A New Cultural Identity By Anus Overstress AkA Awesome, Cool, Brilliant and any other synonyms of these qualities Originally known as the New Negro Movement, the Harlem Renaissance was a period of immense social activity and great innovations among artist and writers. The movement’s name is derived from its origin; Harlem New York. At this time Harlem became the Mecca to which scholars, writers, musicians and photographers traveled.
African American migration to the northern states played a major role in the initiation of this intellectual movement which harbored and preserved a new black cultural identity in multiple aspects. Prolific writers such as Longboats Hughes influenced many poets. The improvisation of Jazz and its syncopated rhythms was popularized by Jazz legends such as Duke Elongating and Louis Armstrong. The Harlem Renaissance began in the late sass’s after World War II. However much of the foundation of this movement was established by earlier generations of African American educators, students, and intellectuals.
In the decades following the Civil War, multiple racial barriers to education were removed and African Americans took advantage of the new educational opportunities in prodigious numbers. Due to the harsh aspects of the Jim Crow laws in the south (which contained approximately 90 percent of the Black population at the time) and the discrimination and mistreatment that followed, African American individuals migrated to the urban northern states to escape the oppressive system of the rural south where they were able to find work.
Some of the most prominent works created during this era were in the field of literature. Longboats Hughes was the epitome of prolific writers and a leader of the Harlem Renaissance. He is best known for his pomes which he wrote with the rhythmic pattern of Jazz and blues which influenced many poets. Hughes first book of poetry, The Weary Blues, was published in 1926. The book was very popular and established both his poetic style and his commitment to black themes and culture. Hughes skillful use of words to portray African American heritage played a major ole during this era.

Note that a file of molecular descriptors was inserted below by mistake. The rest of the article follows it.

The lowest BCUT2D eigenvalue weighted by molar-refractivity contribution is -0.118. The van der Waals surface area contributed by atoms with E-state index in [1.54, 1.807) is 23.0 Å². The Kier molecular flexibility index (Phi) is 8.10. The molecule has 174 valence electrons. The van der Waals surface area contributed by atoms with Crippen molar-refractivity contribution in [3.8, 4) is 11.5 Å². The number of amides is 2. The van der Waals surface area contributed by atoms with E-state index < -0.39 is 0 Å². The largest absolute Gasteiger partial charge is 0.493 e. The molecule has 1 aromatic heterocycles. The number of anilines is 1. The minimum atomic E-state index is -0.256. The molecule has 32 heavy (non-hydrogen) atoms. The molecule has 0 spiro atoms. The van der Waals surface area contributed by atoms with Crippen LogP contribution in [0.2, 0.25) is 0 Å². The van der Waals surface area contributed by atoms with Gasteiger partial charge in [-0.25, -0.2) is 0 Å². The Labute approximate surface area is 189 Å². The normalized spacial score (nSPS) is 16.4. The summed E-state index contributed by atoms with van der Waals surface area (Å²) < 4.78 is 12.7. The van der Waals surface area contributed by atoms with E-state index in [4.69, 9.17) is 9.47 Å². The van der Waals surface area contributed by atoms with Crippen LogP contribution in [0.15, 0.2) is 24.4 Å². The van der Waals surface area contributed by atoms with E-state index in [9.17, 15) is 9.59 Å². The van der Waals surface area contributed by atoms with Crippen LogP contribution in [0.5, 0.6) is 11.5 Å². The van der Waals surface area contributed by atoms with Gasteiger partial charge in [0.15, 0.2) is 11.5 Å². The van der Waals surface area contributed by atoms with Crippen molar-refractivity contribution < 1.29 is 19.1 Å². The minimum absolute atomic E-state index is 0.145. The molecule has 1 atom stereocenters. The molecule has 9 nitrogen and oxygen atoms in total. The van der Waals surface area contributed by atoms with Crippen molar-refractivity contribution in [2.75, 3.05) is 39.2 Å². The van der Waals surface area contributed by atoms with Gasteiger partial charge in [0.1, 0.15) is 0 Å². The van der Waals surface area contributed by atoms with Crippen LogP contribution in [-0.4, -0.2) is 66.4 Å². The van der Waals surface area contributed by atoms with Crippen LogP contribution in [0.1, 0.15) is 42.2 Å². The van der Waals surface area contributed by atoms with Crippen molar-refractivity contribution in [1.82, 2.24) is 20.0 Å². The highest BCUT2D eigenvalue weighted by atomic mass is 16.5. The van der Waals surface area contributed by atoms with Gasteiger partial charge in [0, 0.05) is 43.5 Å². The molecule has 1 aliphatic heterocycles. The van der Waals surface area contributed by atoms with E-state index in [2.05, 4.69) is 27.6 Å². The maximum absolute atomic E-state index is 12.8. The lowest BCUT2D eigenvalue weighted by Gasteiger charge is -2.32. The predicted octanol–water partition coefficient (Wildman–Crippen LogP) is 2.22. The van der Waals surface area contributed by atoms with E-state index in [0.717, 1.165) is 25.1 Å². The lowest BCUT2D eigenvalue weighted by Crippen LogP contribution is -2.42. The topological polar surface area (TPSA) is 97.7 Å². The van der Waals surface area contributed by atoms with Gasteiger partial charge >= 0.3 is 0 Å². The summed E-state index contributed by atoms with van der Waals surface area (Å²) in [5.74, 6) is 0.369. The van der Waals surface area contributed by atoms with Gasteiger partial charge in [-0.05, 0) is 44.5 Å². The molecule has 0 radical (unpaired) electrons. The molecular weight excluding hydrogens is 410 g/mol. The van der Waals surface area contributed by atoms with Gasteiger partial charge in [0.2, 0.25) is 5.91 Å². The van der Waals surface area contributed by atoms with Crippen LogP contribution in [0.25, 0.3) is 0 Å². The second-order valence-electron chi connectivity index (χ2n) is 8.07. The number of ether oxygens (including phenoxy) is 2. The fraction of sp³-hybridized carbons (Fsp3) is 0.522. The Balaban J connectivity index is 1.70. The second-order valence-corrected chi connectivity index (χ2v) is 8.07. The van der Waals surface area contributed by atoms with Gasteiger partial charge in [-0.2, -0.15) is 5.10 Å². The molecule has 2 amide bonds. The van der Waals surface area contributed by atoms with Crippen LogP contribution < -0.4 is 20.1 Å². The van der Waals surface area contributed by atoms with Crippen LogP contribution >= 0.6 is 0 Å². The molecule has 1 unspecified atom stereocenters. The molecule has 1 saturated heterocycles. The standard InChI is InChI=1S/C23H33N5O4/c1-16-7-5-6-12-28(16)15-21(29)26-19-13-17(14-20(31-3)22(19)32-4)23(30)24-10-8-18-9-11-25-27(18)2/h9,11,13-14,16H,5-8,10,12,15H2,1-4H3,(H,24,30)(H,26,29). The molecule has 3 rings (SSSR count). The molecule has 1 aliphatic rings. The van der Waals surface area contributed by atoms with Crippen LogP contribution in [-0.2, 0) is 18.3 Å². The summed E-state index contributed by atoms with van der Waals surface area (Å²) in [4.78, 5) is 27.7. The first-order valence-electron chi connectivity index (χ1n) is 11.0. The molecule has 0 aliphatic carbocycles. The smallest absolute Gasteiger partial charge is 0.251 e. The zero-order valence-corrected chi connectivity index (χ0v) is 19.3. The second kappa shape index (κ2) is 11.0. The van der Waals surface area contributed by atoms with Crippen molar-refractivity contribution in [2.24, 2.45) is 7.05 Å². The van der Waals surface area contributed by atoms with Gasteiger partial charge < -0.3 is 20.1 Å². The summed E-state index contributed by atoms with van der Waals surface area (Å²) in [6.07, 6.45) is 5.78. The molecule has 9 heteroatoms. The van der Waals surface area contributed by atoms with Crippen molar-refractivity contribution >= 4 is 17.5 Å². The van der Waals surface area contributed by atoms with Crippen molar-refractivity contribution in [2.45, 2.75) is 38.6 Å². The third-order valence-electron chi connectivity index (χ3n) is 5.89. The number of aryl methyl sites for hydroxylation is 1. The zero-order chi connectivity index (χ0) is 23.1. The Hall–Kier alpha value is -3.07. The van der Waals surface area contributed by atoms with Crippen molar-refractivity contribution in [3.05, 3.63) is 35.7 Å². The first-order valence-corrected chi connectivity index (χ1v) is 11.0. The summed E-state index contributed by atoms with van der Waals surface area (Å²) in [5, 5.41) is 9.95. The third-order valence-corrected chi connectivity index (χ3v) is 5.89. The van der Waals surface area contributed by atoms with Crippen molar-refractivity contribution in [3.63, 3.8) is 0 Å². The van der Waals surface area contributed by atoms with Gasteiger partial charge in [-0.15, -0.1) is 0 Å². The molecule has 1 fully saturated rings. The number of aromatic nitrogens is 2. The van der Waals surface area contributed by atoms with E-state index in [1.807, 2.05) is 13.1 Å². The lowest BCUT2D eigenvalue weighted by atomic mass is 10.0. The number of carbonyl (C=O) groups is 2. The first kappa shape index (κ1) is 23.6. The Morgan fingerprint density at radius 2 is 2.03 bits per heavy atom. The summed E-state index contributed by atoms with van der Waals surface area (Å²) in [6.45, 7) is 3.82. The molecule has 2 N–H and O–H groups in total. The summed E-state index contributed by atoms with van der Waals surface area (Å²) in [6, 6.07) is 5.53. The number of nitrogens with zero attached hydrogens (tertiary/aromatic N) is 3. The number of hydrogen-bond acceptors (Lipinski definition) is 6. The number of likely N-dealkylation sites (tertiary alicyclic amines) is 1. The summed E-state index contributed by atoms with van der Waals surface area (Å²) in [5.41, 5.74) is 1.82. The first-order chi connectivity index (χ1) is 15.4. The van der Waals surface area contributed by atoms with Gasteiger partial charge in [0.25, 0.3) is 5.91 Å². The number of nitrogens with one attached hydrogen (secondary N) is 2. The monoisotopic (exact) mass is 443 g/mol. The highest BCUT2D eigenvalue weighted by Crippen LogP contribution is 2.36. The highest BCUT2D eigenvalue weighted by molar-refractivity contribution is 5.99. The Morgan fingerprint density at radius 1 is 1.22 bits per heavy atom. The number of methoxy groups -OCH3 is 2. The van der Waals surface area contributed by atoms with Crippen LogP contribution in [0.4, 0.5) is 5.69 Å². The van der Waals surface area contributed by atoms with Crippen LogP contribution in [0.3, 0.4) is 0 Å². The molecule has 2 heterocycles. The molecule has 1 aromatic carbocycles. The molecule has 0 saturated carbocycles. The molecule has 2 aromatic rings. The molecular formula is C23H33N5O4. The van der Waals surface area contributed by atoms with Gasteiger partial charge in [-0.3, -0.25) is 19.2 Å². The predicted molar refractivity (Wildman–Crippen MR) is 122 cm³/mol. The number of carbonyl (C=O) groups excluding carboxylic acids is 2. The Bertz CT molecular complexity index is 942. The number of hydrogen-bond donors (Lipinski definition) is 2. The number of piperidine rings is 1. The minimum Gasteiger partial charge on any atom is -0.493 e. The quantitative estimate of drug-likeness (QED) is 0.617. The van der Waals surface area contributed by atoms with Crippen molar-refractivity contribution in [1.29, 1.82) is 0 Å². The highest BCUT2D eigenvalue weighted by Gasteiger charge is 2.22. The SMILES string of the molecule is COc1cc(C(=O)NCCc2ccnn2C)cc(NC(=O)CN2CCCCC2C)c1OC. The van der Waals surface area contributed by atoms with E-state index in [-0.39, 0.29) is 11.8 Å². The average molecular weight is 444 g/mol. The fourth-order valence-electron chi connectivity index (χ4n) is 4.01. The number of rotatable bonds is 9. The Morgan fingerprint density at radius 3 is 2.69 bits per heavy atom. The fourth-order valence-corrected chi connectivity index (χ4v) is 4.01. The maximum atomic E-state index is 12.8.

No aspect of the Harlem Renaissance shaped the United States as much as Jazz. Jazz flouted many musical conventions with its syncopated rhythms and improvised instrumental solos. Thousands of city dwellers flocked night after night to see the same performers. Singers such as Bessie Smith and Billie Holiday popularized blues and Jazz vocals. Duke Elongating and Louis Armstrong drew huge audiences as white Americans caught Jazz fever. For the first time white Americans could not look away.
The Harlem Renaissance was a major period in American history. The northward migration by African Americans to escape white supremacy in the rural south played a major role in the ignition of this intellectual movement. Its origin Harlem, brought notice to great works that might have otherwise been lost. Writers of this era such as Longboats Hughes were extremely influential and Jazz legends Duke Elongating and Louis Armstrong took this form of art characterized by improvisation and syncopation to new levels of innovation.